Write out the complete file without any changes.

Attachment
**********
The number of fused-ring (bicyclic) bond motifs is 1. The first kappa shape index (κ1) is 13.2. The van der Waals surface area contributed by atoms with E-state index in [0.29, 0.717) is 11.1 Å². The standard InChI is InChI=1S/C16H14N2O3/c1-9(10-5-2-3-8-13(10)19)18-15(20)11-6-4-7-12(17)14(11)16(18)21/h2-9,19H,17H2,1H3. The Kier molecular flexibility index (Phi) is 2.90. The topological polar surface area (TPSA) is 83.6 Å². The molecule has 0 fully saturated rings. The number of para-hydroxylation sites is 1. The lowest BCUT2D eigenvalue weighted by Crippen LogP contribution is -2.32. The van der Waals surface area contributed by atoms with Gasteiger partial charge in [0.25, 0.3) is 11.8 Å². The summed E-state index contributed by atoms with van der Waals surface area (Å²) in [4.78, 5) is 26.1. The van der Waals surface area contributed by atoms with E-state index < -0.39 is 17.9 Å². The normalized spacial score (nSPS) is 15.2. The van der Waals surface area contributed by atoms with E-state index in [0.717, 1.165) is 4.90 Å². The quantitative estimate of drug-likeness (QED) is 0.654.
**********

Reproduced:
The number of fused-ring (bicyclic) bond motifs is 1. The first kappa shape index (κ1) is 13.2. The van der Waals surface area contributed by atoms with E-state index in [0.29, 0.717) is 11.1 Å². The standard InChI is InChI=1S/C16H14N2O3/c1-9(10-5-2-3-8-13(10)19)18-15(20)11-6-4-7-12(17)14(11)16(18)21/h2-9,19H,17H2,1H3. The Kier molecular flexibility index (Phi) is 2.90. The topological polar surface area (TPSA) is 83.6 Å². The molecule has 0 fully saturated rings. The number of para-hydroxylation sites is 1. The lowest BCUT2D eigenvalue weighted by Crippen LogP contribution is -2.32. The van der Waals surface area contributed by atoms with Gasteiger partial charge in [0.25, 0.3) is 11.8 Å². The summed E-state index contributed by atoms with van der Waals surface area (Å²) in [4.78, 5) is 26.1. The van der Waals surface area contributed by atoms with E-state index < -0.39 is 17.9 Å². The normalized spacial score (nSPS) is 15.2. The van der Waals surface area contributed by atoms with E-state index in [0.717, 1.165) is 4.90 Å². The quantitative estimate of drug-likeness (QED) is 0.654.